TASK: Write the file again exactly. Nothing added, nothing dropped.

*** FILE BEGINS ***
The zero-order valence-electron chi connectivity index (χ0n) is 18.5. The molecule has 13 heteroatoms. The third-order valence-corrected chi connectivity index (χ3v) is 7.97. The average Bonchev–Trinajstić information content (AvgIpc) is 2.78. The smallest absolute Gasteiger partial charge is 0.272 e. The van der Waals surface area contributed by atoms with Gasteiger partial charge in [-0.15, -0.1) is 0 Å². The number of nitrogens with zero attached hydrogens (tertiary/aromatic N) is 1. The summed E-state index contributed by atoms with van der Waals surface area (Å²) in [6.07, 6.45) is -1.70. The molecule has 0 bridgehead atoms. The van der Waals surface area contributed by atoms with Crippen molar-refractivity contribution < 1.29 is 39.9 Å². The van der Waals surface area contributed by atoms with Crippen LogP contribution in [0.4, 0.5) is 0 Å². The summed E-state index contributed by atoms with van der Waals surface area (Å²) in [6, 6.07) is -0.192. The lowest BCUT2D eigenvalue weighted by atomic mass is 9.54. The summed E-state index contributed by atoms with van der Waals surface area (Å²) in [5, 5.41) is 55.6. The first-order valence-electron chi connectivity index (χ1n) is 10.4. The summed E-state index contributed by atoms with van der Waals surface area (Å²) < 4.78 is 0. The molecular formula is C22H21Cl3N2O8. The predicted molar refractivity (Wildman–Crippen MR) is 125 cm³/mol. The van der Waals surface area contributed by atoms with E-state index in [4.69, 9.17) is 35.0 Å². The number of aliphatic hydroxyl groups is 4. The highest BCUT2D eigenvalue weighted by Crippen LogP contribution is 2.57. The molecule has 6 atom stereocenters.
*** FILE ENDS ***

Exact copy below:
The zero-order valence-electron chi connectivity index (χ0n) is 18.5. The molecule has 13 heteroatoms. The third-order valence-corrected chi connectivity index (χ3v) is 7.97. The average Bonchev–Trinajstić information content (AvgIpc) is 2.78. The smallest absolute Gasteiger partial charge is 0.272 e. The van der Waals surface area contributed by atoms with Gasteiger partial charge in [-0.15, -0.1) is 0 Å². The number of nitrogens with zero attached hydrogens (tertiary/aromatic N) is 1. The summed E-state index contributed by atoms with van der Waals surface area (Å²) in [6.07, 6.45) is -1.70. The molecule has 0 bridgehead atoms. The van der Waals surface area contributed by atoms with Crippen molar-refractivity contribution < 1.29 is 39.9 Å². The van der Waals surface area contributed by atoms with Crippen LogP contribution in [0.4, 0.5) is 0 Å². The summed E-state index contributed by atoms with van der Waals surface area (Å²) in [6, 6.07) is -0.192. The lowest BCUT2D eigenvalue weighted by atomic mass is 9.54. The summed E-state index contributed by atoms with van der Waals surface area (Å²) in [5, 5.41) is 55.6. The first-order valence-electron chi connectivity index (χ1n) is 10.4. The summed E-state index contributed by atoms with van der Waals surface area (Å²) < 4.78 is 0. The molecular formula is C22H21Cl3N2O8. The predicted molar refractivity (Wildman–Crippen MR) is 125 cm³/mol. The van der Waals surface area contributed by atoms with E-state index in [4.69, 9.17) is 35.0 Å². The number of aliphatic hydroxyl groups is 4. The highest BCUT2D eigenvalue weighted by Crippen LogP contribution is 2.57. The molecule has 6 atom stereocenters.